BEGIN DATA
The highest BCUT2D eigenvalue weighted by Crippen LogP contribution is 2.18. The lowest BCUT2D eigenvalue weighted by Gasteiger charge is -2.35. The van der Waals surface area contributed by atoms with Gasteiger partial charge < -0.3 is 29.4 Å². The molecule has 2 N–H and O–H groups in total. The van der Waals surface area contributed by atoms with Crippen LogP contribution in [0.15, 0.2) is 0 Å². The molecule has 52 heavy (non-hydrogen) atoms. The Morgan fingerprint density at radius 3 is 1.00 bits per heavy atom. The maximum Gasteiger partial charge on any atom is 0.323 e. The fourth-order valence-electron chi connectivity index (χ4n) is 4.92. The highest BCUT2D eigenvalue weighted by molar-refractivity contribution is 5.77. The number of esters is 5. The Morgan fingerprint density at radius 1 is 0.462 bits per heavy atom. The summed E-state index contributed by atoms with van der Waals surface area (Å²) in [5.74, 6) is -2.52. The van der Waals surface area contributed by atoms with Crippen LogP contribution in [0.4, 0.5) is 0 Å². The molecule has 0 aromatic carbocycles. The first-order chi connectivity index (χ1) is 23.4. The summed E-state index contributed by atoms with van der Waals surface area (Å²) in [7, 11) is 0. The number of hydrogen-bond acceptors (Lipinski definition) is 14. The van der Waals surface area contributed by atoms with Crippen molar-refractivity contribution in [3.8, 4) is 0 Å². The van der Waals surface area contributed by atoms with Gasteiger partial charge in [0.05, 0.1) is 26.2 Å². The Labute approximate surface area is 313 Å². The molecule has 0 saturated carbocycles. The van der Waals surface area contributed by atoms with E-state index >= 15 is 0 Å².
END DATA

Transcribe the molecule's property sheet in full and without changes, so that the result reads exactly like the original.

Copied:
The highest BCUT2D eigenvalue weighted by Crippen LogP contribution is 2.18. The lowest BCUT2D eigenvalue weighted by Gasteiger charge is -2.35. The van der Waals surface area contributed by atoms with Gasteiger partial charge < -0.3 is 29.4 Å². The molecule has 2 N–H and O–H groups in total. The van der Waals surface area contributed by atoms with Crippen LogP contribution in [0.15, 0.2) is 0 Å². The molecule has 52 heavy (non-hydrogen) atoms. The Morgan fingerprint density at radius 3 is 1.00 bits per heavy atom. The maximum Gasteiger partial charge on any atom is 0.323 e. The fourth-order valence-electron chi connectivity index (χ4n) is 4.92. The highest BCUT2D eigenvalue weighted by molar-refractivity contribution is 5.77. The number of esters is 5. The Morgan fingerprint density at radius 1 is 0.462 bits per heavy atom. The summed E-state index contributed by atoms with van der Waals surface area (Å²) in [5.74, 6) is -2.52. The van der Waals surface area contributed by atoms with Crippen LogP contribution in [0.4, 0.5) is 0 Å². The molecule has 0 aromatic carbocycles. The first-order chi connectivity index (χ1) is 23.4. The summed E-state index contributed by atoms with van der Waals surface area (Å²) in [7, 11) is 0. The number of hydrogen-bond acceptors (Lipinski definition) is 14. The van der Waals surface area contributed by atoms with Crippen molar-refractivity contribution in [3.8, 4) is 0 Å². The van der Waals surface area contributed by atoms with Gasteiger partial charge in [0.05, 0.1) is 26.2 Å². The Labute approximate surface area is 313 Å². The molecule has 0 saturated carbocycles. The van der Waals surface area contributed by atoms with E-state index >= 15 is 0 Å².